The Szekler National Museum in Sfântu Gheorghe (Sepsiszentgyörgy, Romania) opens on Thursday after a complete renovation, reports Turizmus.com.
The Károly Kós-designed complex, home to the most important Hungarian public collection beyond the border, was presented to journalists on Tuesday by Mihály Vargha, director, and Sándor Tamás, president of the Assembly of Covasna County, maintaining the institution.
They stressed that the institution is intended not only to provide knowledge, but also as a place for quality leisure time, and the exhibition space has been increased by 30 percent. The newly opened chapel will host church weddings, and the garden, which has been transformed into a dendrological park, will host outdoor concerts and family events.
The main exhibition, entitled Geniuses behind the heroes, is taking a new approach to the events of the Hungarian Civic Revolution and War of Independence of 1848–1849 in the Trei Scaune region (Háromszék, one of the administrative units of historical Szeklerland), from a community perspective.
The main space is occupied by Áron Gábor’s cannon and Jenő Gyárfás’s painting of it, and the exhibition also highlights how the master carpenter turned into a cannon-maker and became a hero of the revolution.
Of the 70 or so cannons cast in the area, only one has been found, buried in 1906, in the lobby of a hospital. It was first taken to Sfântu Gheorghe, then to Bucharest in 1971, and in 2012, it was returned to the Szekler National Museum.
Photo via Facebook/RMDSZ – Háromszéki Területi Szervezet
Mihály Vargha spoke about the importance of changing attitudes, saying that they would like to make children interested in the past through digital content and museum education. The process of cannon casting would be explained through animation.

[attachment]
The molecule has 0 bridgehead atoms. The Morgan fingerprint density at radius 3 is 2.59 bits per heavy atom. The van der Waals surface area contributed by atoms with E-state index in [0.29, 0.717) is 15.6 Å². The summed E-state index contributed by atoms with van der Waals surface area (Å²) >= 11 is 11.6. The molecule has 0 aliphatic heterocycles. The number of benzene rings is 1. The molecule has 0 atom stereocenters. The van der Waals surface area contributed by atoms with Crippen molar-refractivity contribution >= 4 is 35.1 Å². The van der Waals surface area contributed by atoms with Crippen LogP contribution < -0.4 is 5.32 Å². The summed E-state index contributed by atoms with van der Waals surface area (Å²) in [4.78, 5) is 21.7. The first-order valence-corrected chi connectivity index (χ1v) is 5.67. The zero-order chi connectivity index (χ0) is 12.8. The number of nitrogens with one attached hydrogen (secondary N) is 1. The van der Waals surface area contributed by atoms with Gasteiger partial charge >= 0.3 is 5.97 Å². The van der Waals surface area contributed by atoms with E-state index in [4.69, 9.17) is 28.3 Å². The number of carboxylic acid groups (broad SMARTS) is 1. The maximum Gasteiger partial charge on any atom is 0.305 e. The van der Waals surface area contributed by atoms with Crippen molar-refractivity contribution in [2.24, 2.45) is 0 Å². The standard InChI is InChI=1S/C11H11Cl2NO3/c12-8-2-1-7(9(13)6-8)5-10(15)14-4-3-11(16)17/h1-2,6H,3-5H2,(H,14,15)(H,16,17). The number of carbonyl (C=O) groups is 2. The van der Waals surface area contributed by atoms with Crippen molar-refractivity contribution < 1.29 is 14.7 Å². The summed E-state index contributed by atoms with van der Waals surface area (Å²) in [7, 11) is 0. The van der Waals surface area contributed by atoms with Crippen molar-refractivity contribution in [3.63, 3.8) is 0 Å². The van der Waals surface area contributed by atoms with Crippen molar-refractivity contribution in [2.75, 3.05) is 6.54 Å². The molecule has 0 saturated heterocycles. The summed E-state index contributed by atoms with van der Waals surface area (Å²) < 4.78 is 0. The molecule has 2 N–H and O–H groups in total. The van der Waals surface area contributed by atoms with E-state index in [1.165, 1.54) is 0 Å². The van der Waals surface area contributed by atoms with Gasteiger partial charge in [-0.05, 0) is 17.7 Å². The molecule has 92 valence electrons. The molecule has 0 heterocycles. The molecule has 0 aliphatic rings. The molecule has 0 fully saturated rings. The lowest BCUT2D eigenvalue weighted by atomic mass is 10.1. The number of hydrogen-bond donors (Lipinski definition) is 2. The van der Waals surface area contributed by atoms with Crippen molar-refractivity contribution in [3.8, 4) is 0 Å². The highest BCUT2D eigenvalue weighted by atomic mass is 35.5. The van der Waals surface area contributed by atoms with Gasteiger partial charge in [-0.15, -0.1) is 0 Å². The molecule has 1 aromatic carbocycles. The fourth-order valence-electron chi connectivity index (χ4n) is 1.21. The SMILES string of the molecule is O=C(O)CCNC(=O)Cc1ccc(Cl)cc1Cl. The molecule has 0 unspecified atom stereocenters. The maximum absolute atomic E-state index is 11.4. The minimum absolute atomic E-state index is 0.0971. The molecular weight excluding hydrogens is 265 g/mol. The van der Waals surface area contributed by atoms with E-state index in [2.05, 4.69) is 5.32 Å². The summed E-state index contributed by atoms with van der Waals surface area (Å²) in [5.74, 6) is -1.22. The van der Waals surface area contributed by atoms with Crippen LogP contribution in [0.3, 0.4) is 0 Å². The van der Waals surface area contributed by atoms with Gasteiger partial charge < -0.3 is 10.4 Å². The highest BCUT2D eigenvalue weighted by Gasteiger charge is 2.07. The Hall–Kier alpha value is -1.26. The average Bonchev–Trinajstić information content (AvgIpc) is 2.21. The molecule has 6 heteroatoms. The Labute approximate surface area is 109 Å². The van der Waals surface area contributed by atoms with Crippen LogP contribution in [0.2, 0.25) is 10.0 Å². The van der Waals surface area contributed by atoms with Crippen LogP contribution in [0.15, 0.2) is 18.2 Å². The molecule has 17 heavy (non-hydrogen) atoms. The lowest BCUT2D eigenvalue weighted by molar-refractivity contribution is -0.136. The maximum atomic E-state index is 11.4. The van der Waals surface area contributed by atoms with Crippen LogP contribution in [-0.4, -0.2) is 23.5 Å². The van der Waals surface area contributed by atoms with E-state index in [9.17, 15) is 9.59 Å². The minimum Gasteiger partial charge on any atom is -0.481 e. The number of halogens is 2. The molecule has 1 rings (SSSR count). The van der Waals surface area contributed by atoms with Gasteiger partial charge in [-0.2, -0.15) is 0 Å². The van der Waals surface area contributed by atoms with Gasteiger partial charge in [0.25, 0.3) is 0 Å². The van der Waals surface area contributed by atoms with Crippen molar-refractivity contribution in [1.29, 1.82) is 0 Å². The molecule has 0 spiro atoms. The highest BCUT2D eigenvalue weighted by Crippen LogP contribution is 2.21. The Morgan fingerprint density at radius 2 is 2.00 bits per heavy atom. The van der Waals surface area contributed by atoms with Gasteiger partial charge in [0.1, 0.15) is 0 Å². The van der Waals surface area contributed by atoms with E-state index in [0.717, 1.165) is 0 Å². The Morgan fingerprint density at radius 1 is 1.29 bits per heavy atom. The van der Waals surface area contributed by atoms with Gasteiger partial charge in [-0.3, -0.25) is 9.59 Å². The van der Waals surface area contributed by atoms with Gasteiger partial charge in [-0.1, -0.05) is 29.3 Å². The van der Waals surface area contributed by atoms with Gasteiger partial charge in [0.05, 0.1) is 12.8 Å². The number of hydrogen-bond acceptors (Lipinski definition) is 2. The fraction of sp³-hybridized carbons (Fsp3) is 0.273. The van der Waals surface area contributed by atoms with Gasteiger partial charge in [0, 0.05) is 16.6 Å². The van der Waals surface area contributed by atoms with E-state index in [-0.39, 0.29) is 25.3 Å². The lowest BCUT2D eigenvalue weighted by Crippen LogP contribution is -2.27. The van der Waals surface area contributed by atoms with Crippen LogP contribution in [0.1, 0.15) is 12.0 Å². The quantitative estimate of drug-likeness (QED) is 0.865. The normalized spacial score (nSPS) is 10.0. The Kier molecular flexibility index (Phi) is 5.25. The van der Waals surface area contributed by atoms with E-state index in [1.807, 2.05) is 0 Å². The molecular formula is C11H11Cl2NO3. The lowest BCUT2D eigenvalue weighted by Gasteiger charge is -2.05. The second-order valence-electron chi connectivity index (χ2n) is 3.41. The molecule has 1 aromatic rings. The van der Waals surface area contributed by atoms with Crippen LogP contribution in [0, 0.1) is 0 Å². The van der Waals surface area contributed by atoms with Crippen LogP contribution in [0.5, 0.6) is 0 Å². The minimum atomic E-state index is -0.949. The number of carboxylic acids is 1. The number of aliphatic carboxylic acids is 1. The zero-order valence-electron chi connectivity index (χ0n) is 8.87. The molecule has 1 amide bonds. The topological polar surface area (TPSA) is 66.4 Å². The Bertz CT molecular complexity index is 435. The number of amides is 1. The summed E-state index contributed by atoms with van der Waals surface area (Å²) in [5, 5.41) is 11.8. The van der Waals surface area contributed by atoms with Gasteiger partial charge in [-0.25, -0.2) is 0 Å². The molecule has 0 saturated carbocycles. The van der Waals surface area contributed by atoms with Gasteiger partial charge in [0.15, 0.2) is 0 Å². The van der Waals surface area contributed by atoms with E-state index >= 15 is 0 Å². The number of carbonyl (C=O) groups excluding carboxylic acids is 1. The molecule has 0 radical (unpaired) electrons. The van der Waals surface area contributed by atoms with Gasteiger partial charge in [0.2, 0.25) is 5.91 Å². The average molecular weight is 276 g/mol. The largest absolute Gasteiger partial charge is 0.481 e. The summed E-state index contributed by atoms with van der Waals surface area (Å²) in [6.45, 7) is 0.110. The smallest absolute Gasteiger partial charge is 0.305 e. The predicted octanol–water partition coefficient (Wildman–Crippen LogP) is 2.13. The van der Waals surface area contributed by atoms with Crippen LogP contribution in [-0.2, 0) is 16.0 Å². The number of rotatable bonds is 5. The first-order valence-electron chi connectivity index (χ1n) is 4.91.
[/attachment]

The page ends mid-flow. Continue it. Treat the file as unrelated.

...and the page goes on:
The building will also host an exhibition on the history of the institution, entitled Milestones, and a temporary exhibition on Károly Kós, alongside sections on fine art, natural history, ethnography, and history.
Sándor Tamás recalled that Károly Kós wanted to build a building that represented the Szekler nation. In addition to the renovation of the property built in 1912, several elements that Kós had envisioned but not completed at the time were also implemented, such as the entrance gate, the garden lights, and the well.
As Vargha noted, the dendrological park, used for events, will be a great asset, with 1,600 species of indigenous plants. It is also the site of the ancient and medieval stone archives.
The financing contract for the EU-funded project was signed in May 2017, but the contractor was found only after five calls for tenders in June 2021. The total investment cost EUR 5 million, with the Covasna County Municipality providing around 32% of the costs.
Fact Szeklerland is a historic and ethnographic area in present-day Romania, inhabited mainly by Szeklers, a subgroup of Hungarians. Its cultural center is the city of Târgu Mureș (Marosvásárhely), the largest settlement in the region. Originally, the name Szeklerland denoted the territories of a number of autonomous Szekler seats within Transylvania. The self-governing Szekler seats had their own administrative system, and existed as legal entities from medieval times until the 1870s. The privileges of the seats were abolished and seats were replaced with counties in 1876. Along with Transylvania, Szeklerland became a part of Romania in 1920, in accordance with the Treaty of Trianon.
Via turizmus.com, Featured image via Facebook/RMDSZ – Háromszéki Területi Szervezet